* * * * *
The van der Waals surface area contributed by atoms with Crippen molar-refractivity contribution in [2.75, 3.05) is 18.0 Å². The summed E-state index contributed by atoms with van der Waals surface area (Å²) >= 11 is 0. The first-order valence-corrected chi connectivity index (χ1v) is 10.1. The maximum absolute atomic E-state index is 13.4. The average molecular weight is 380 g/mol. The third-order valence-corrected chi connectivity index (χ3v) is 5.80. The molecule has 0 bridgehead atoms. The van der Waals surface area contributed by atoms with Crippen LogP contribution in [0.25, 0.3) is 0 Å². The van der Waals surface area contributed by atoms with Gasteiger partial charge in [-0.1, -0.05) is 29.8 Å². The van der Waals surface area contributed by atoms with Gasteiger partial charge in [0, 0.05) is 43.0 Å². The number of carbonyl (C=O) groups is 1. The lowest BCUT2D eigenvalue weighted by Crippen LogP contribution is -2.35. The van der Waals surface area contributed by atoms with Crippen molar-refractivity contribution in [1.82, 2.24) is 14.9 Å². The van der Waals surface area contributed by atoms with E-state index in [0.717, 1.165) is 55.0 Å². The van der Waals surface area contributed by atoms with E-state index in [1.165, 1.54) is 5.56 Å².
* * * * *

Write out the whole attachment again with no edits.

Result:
The van der Waals surface area contributed by atoms with Crippen molar-refractivity contribution in [2.75, 3.05) is 18.0 Å². The summed E-state index contributed by atoms with van der Waals surface area (Å²) >= 11 is 0. The first-order valence-corrected chi connectivity index (χ1v) is 10.1. The maximum absolute atomic E-state index is 13.4. The average molecular weight is 380 g/mol. The third-order valence-corrected chi connectivity index (χ3v) is 5.80. The molecule has 0 bridgehead atoms. The van der Waals surface area contributed by atoms with Crippen LogP contribution in [0.25, 0.3) is 0 Å². The van der Waals surface area contributed by atoms with Gasteiger partial charge in [-0.1, -0.05) is 29.8 Å². The van der Waals surface area contributed by atoms with Gasteiger partial charge in [0, 0.05) is 43.0 Å². The number of carbonyl (C=O) groups is 1. The lowest BCUT2D eigenvalue weighted by Crippen LogP contribution is -2.35. The van der Waals surface area contributed by atoms with Crippen molar-refractivity contribution in [1.82, 2.24) is 14.9 Å². The van der Waals surface area contributed by atoms with E-state index in [0.717, 1.165) is 55.0 Å². The van der Waals surface area contributed by atoms with E-state index in [1.165, 1.54) is 5.56 Å².